What is so ridiculously seductive (and hurts so badly when the truth comes out) is the belief that affair is about you. Actually, it is about who you are not. It about what you do not represent. You are not the wife or husband; the “routine.” Yours is not the other name on the mortgage, you are not one who owns the other car in the garage. You are not the one whom the children sound like when they are at their worst (and best). It’s not your beauty. It is not your charm (although you might be both beautiful and charming). It is the difference from, the contrast with, what your affair knows. In his or her boredom and selfishness, you become so very appealing in the heat of it all. It’s the contrast he or she “loves.” The secrecy, the chase, the conniving makes it all so surreal and convincing and such a turn on. It is not you. It is not he or she who has met you here in this rendezvous, but the secret itself, the fact that you will share this secret, that’s lighting your fire.

The seductive thing is that for a period of time one or both of you actually believe in the affair as if it is a real and enduring relationship, able to offer you each something you really want. For a time you will give so unreservedly, so wildly, and be sucked in by passion. Every meeting will feel like you were meant for each other and that it is a cruel world forcing you apart. The really sad thing is that even your children will feel, to you, as if they are in the way, obstacles to your freedom, hindrances to your finding true love. When you are with your lover the first hours will slip past feeling like heaven. The approaching absences and those times when you are apart, will begin to fill with suspicion, heaviness and demands that come with cheating. You will think your love is cheating on you (even when with his or her spouse) every time the cell-phone is off, a call is not returned or a weekend happens without you. The moment the clandestine activity began with you, the scene was set for it to occur around you and to you. He or she who cheats on a spouse will most certainly think nothing of doing the same to you.

The affair itself, born in secrecy and lies, itself begins to lie, making the participants believe they have been short-changed, deceived in marriage and that a fling can offer what’s really wanted. It is not so. Affairs seduce the participants from what is real, what is important, what is enduring and significant. If I cannot talk to my wife, talking with someone who is not my wife (or who is someone’s wife) doesn’t help anything one iota. Learning to talk with my wife is where the real action is, it is not in talking with some other lost person looking for a temporary shelter from her own storm.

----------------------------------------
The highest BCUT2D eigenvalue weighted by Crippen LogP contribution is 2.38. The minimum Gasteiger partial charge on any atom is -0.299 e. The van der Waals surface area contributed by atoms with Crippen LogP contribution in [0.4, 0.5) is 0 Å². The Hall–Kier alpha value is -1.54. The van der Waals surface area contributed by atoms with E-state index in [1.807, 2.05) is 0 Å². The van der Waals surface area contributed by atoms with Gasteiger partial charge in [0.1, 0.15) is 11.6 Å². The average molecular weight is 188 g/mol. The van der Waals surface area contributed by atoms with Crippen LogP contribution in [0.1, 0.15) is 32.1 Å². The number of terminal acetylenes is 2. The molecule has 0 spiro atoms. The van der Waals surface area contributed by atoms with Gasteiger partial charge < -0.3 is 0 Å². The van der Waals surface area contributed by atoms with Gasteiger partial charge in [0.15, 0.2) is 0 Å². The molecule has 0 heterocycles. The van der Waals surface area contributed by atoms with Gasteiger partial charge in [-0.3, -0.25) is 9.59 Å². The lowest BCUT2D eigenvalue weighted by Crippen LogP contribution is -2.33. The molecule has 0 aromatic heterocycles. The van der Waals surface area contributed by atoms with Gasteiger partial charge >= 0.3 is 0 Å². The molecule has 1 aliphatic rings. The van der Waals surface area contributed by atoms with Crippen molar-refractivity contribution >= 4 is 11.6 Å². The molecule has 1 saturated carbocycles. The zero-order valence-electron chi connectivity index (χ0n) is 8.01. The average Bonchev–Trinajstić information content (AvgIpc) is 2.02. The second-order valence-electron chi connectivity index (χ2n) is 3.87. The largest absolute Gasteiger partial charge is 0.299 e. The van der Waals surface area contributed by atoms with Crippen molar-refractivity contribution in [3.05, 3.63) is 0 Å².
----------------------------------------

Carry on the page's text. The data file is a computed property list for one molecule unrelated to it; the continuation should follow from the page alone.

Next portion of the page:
Affairs are always a poor substitute for a relationship. No matter how intense, how willing each person is, inevitable pain and suffering lies ahead for each person in the seductive cycle. If this is your dilemma break it off today. Go cold turkey. See a professional. Change locks. Change phone numbers. Quit your job if you have to. Run home to your parents! Get out of it. No, you do not owe him or her an explanation or closure. Everyone you love, or thought you loved, will be better off for it.

Copyright 2002, Rod Smith, MSMFT

June 27, 2011

I hope your “partner” reads this and sees it as her impetus to bail……

by Rod Smith

“Women put everything on the MAN! Talking about they need to be in the right mood. They need romance. Don’t get me wrong, I try to look at her point of view about sex but they never put US in the mood. We’ve been together for a year and engaged since February and I already feel like I’m 50 or 60 years old! These types of problems are supposed to happen around that age! I’m only 24 and she’s 29! I can’t win!” (Edited of hard language)